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Startups

Singapore investors plow into health care startups

Patented innovations plus government support make sector highly attractive

Kuldeep Singh Rajput is founder and CEO of Biofourmis, a startup that has developed an AI platform that can analyze data quickly to identify symptoms of heart attacks and other ailments.

SINGAPORE -- Singaporean investors are plowing into startups in the health care sector, drawn by the industry's innovations and strong government support.

Biofourmis, a startup originally from Singapore which recently shifted its headquarters to Boston, is one such example. The company plans to raise $100 million to $200 million in 2021, after bagging $35 million from U.S. investment fund Sequoia India, Openspace Ventures of Singapore and the Singapore government's venture capital arm EDBI.

The company acquired Biovotion, a Swiss maker of wearable sensors that can monitor heartbeat and breathing rates, in November. Biofourmis itself has developed a platform that uses artificial intelligence to analyze data collected by such sensors to quickly identify symptoms of heart attacks and other ailments. The company supplies the platform to major pharmaceutical companies, including Novartis of Switzerland.

With the Biovotion acquisition and funds injected by its investors, Biofoumis' corporate value has been boosted to approximately $500 million.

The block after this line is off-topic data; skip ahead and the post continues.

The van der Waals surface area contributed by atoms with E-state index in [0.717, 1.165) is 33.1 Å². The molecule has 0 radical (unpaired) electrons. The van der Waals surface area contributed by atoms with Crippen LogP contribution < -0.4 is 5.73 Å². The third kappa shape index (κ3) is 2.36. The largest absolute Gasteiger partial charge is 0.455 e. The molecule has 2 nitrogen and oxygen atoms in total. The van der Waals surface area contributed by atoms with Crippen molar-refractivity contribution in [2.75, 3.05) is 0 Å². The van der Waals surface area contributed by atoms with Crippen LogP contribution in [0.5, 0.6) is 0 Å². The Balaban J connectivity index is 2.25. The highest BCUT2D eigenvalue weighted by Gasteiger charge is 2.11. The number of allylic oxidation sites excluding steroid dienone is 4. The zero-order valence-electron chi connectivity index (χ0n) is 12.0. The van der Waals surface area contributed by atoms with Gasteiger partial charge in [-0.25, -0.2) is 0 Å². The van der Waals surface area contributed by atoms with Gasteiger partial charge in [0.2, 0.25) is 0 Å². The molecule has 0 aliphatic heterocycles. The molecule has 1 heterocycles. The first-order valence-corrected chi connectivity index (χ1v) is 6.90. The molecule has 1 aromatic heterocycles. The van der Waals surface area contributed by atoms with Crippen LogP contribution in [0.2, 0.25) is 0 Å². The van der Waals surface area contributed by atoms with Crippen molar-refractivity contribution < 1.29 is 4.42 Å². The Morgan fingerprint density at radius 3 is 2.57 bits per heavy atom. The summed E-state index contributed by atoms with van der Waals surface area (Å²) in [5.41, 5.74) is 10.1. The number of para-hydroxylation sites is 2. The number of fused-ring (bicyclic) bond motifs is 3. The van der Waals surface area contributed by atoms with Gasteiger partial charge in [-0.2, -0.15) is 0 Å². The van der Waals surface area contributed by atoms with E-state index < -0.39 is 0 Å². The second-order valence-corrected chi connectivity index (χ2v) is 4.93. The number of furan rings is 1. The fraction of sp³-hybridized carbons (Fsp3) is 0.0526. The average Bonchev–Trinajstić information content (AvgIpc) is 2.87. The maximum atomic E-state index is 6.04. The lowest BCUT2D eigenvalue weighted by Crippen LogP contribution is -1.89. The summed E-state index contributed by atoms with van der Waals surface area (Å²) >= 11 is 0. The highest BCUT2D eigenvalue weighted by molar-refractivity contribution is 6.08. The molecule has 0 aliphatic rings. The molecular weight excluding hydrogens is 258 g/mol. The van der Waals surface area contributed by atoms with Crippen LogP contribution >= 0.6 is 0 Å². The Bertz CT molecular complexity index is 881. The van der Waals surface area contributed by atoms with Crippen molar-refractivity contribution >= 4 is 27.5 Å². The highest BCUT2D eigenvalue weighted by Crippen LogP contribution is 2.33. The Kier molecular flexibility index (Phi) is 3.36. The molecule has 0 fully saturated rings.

Another such company that has grabbed the attention of Singaporean investors is Lucence Diagnostics, a genomic medicine company spun off from a Singapore-owned laboratory.

Lucence raised $20 million from investors, including major Malaysian hospital operator IHH Healthcare and the venture capital unit of Temasek Holdings, a Singapore government investment firm. The company already has developed original technology to diagnose cancer through blood tests, and has started an AI-based program to enhance the accuracy of such diagnoses.

Many startups like Lucence in Singapore's health care sector hold patents on technologies they have developed on their own. Protected by high entry barriers, they can map out future growth scenarios more readily than startups in ride-hailing, e-commerce and other high-tech sectors.

In fact, investors have grown more discriminating about investing in tech startups. This forced The We Company of the U.S., parent of shared-workspace provider WeWork, to delay its planned initial public offering in September.

Vickers Venture Partners, a Singapore-based venture capital firm headed by renowned investor Finian Tan, said it invested only in companies that have developed innovative technologies.

While in the process of raising its biggest-ever fund of $500 million, Vickers led an investment of $40 million in Awak Technologies, which developed an ultra-portable dialysis device, in mid-December.

Vickers has established investment bases globally, including Silicon Valley and London. But Tan said investment was increasing in venture businesses in Singapore and other Asian economies.

Indeed, investment in venture businesses remains brisk despite the slowing Singapore economy. The government reported that investment in the first nine months of 2019 increased 36% from a year earlier to 13.4 billion Singapore dollars ($9.89 billion).

Investment in startups seeking to resolve deep and persistent problems by using advanced technologies expanded 25% to S$416 million. According to Enterprise Singapore, a department of the Ministry of Trade and Industry, investments in "deep tech," which includes startups in health care and pharmaceuticals, has been steadily increasing.

Aging populations in Asian countries are boosting demand for health care, particularly in prevention and management of lifestyle-related diseases. 

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